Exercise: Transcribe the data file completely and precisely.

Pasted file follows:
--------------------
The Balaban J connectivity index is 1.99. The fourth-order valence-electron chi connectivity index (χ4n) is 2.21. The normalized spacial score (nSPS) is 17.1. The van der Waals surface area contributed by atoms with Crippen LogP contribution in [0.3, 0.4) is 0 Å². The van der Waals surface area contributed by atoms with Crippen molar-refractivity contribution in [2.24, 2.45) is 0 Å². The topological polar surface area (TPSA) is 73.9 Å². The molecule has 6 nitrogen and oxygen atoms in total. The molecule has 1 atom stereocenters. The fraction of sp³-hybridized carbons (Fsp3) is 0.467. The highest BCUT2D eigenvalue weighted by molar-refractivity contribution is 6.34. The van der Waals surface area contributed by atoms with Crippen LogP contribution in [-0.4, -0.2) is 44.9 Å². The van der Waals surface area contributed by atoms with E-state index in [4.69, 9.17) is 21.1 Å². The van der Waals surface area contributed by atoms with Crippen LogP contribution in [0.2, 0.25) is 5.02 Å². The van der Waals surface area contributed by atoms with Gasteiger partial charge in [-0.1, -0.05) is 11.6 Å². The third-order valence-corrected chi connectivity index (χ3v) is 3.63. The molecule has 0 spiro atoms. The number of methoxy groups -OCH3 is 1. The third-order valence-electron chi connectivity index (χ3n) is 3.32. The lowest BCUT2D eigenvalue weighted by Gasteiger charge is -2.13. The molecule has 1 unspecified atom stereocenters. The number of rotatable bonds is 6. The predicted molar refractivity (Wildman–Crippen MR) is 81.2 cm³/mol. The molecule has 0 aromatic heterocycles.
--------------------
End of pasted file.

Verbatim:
The Balaban J connectivity index is 1.99. The fourth-order valence-electron chi connectivity index (χ4n) is 2.21. The normalized spacial score (nSPS) is 17.1. The van der Waals surface area contributed by atoms with Crippen LogP contribution in [0.3, 0.4) is 0 Å². The van der Waals surface area contributed by atoms with Crippen molar-refractivity contribution in [2.24, 2.45) is 0 Å². The topological polar surface area (TPSA) is 73.9 Å². The molecule has 6 nitrogen and oxygen atoms in total. The molecule has 1 atom stereocenters. The fraction of sp³-hybridized carbons (Fsp3) is 0.467. The highest BCUT2D eigenvalue weighted by molar-refractivity contribution is 6.34. The van der Waals surface area contributed by atoms with Crippen LogP contribution in [-0.4, -0.2) is 44.9 Å². The van der Waals surface area contributed by atoms with E-state index in [4.69, 9.17) is 21.1 Å². The van der Waals surface area contributed by atoms with Crippen LogP contribution in [0.2, 0.25) is 5.02 Å². The van der Waals surface area contributed by atoms with Gasteiger partial charge in [-0.1, -0.05) is 11.6 Å². The third-order valence-corrected chi connectivity index (χ3v) is 3.63. The molecule has 0 spiro atoms. The number of methoxy groups -OCH3 is 1. The third-order valence-electron chi connectivity index (χ3n) is 3.32. The lowest BCUT2D eigenvalue weighted by Gasteiger charge is -2.13. The molecule has 1 unspecified atom stereocenters. The number of rotatable bonds is 6. The predicted molar refractivity (Wildman–Crippen MR) is 81.2 cm³/mol. The molecule has 0 aromatic heterocycles.